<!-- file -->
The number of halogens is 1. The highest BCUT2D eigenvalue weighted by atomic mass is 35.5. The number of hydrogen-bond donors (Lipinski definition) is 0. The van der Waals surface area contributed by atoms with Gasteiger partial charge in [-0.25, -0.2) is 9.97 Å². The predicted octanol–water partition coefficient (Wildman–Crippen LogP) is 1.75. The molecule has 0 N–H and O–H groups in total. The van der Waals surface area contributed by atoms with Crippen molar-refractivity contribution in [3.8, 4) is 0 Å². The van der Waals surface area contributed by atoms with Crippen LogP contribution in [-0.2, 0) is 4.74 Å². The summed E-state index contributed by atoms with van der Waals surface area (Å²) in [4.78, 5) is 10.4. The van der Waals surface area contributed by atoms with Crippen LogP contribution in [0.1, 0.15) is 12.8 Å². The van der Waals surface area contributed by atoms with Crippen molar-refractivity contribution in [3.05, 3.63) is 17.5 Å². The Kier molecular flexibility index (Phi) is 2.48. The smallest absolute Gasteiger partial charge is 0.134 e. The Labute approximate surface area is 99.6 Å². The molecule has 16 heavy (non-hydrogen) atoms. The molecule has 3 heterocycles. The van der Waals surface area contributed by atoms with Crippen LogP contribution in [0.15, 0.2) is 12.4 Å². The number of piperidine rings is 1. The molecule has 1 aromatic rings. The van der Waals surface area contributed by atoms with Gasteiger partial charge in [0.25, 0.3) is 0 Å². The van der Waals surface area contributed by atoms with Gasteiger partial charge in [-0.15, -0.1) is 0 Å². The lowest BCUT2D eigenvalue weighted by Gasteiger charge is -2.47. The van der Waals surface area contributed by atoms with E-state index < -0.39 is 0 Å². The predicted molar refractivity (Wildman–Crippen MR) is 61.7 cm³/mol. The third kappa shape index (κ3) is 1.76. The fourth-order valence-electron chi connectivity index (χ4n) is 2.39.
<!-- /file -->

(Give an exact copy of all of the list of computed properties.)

The number of halogens is 1. The highest BCUT2D eigenvalue weighted by atomic mass is 35.5. The number of hydrogen-bond donors (Lipinski definition) is 0. The van der Waals surface area contributed by atoms with Gasteiger partial charge in [-0.25, -0.2) is 9.97 Å². The predicted octanol–water partition coefficient (Wildman–Crippen LogP) is 1.75. The molecule has 0 N–H and O–H groups in total. The van der Waals surface area contributed by atoms with Crippen molar-refractivity contribution in [3.8, 4) is 0 Å². The van der Waals surface area contributed by atoms with Crippen LogP contribution in [-0.2, 0) is 4.74 Å². The summed E-state index contributed by atoms with van der Waals surface area (Å²) in [4.78, 5) is 10.4. The van der Waals surface area contributed by atoms with Crippen LogP contribution in [0.1, 0.15) is 12.8 Å². The van der Waals surface area contributed by atoms with Crippen molar-refractivity contribution in [3.05, 3.63) is 17.5 Å². The Kier molecular flexibility index (Phi) is 2.48. The smallest absolute Gasteiger partial charge is 0.134 e. The Labute approximate surface area is 99.6 Å². The molecule has 16 heavy (non-hydrogen) atoms. The molecule has 3 heterocycles. The van der Waals surface area contributed by atoms with Crippen LogP contribution in [0.15, 0.2) is 12.4 Å². The number of piperidine rings is 1. The molecule has 1 aromatic rings. The van der Waals surface area contributed by atoms with Gasteiger partial charge in [0.25, 0.3) is 0 Å². The van der Waals surface area contributed by atoms with Gasteiger partial charge in [-0.15, -0.1) is 0 Å². The lowest BCUT2D eigenvalue weighted by Gasteiger charge is -2.47. The van der Waals surface area contributed by atoms with E-state index < -0.39 is 0 Å². The predicted molar refractivity (Wildman–Crippen MR) is 61.7 cm³/mol. The third kappa shape index (κ3) is 1.76. The fourth-order valence-electron chi connectivity index (χ4n) is 2.39.